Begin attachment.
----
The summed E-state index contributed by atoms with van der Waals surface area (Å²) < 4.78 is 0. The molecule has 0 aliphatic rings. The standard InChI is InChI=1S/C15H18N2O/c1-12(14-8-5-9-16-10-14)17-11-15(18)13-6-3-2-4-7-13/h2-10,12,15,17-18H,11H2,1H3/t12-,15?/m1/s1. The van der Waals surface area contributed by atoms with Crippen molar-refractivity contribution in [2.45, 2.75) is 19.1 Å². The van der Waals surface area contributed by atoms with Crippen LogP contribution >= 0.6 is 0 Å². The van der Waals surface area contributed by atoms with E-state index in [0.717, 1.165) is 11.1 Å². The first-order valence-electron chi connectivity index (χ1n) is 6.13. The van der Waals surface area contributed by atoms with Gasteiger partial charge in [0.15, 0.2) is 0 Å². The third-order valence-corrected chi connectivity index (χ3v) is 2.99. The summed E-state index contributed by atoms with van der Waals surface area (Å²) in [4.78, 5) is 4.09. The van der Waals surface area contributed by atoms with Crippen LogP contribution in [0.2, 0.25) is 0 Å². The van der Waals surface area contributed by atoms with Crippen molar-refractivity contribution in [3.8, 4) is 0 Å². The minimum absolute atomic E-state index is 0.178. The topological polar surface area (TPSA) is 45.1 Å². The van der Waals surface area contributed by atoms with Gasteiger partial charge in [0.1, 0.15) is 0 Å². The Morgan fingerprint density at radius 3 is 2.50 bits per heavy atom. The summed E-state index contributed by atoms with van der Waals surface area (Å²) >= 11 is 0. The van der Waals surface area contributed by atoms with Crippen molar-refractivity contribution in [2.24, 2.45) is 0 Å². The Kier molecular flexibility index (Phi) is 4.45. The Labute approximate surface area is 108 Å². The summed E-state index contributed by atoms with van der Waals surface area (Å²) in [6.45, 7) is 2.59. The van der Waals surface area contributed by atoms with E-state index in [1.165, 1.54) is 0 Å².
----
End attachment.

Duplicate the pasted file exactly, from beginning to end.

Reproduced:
The summed E-state index contributed by atoms with van der Waals surface area (Å²) < 4.78 is 0. The molecule has 0 aliphatic rings. The standard InChI is InChI=1S/C15H18N2O/c1-12(14-8-5-9-16-10-14)17-11-15(18)13-6-3-2-4-7-13/h2-10,12,15,17-18H,11H2,1H3/t12-,15?/m1/s1. The van der Waals surface area contributed by atoms with Crippen molar-refractivity contribution in [2.45, 2.75) is 19.1 Å². The van der Waals surface area contributed by atoms with Crippen LogP contribution >= 0.6 is 0 Å². The van der Waals surface area contributed by atoms with E-state index in [0.717, 1.165) is 11.1 Å². The first-order valence-electron chi connectivity index (χ1n) is 6.13. The van der Waals surface area contributed by atoms with Gasteiger partial charge in [0.15, 0.2) is 0 Å². The third-order valence-corrected chi connectivity index (χ3v) is 2.99. The summed E-state index contributed by atoms with van der Waals surface area (Å²) in [4.78, 5) is 4.09. The van der Waals surface area contributed by atoms with Crippen LogP contribution in [0.2, 0.25) is 0 Å². The van der Waals surface area contributed by atoms with Crippen molar-refractivity contribution in [3.8, 4) is 0 Å². The minimum absolute atomic E-state index is 0.178. The topological polar surface area (TPSA) is 45.1 Å². The van der Waals surface area contributed by atoms with Gasteiger partial charge in [0.1, 0.15) is 0 Å². The Morgan fingerprint density at radius 3 is 2.50 bits per heavy atom. The summed E-state index contributed by atoms with van der Waals surface area (Å²) >= 11 is 0. The van der Waals surface area contributed by atoms with Crippen molar-refractivity contribution in [2.24, 2.45) is 0 Å². The Kier molecular flexibility index (Phi) is 4.45. The Labute approximate surface area is 108 Å². The summed E-state index contributed by atoms with van der Waals surface area (Å²) in [6.45, 7) is 2.59. The van der Waals surface area contributed by atoms with E-state index in [1.165, 1.54) is 0 Å².